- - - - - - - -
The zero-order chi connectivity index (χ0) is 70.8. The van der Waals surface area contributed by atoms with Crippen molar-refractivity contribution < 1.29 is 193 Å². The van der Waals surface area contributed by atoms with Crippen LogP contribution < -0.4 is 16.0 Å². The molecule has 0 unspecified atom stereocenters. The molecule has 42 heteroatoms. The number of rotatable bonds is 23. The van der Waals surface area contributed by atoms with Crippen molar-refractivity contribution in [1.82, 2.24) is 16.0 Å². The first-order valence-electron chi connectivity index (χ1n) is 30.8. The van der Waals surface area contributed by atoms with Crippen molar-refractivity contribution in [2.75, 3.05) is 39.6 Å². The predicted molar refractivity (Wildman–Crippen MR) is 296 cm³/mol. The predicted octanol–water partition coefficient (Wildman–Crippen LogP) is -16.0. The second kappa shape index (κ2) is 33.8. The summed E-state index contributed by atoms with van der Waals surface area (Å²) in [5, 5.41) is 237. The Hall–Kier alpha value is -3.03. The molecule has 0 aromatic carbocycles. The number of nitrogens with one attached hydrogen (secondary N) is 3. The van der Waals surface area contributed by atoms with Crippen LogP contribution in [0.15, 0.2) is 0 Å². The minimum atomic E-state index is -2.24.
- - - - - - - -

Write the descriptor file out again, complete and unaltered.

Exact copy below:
The zero-order chi connectivity index (χ0) is 70.8. The van der Waals surface area contributed by atoms with Crippen molar-refractivity contribution < 1.29 is 193 Å². The van der Waals surface area contributed by atoms with Crippen LogP contribution < -0.4 is 16.0 Å². The molecule has 0 unspecified atom stereocenters. The molecule has 42 heteroatoms. The number of rotatable bonds is 23. The van der Waals surface area contributed by atoms with Crippen molar-refractivity contribution in [1.82, 2.24) is 16.0 Å². The first-order valence-electron chi connectivity index (χ1n) is 30.8. The van der Waals surface area contributed by atoms with Crippen molar-refractivity contribution in [2.75, 3.05) is 39.6 Å². The predicted molar refractivity (Wildman–Crippen MR) is 296 cm³/mol. The predicted octanol–water partition coefficient (Wildman–Crippen LogP) is -16.0. The second kappa shape index (κ2) is 33.8. The summed E-state index contributed by atoms with van der Waals surface area (Å²) in [5, 5.41) is 237. The Hall–Kier alpha value is -3.03. The molecule has 0 aromatic carbocycles. The number of nitrogens with one attached hydrogen (secondary N) is 3. The van der Waals surface area contributed by atoms with Crippen LogP contribution in [0.15, 0.2) is 0 Å². The minimum atomic E-state index is -2.24.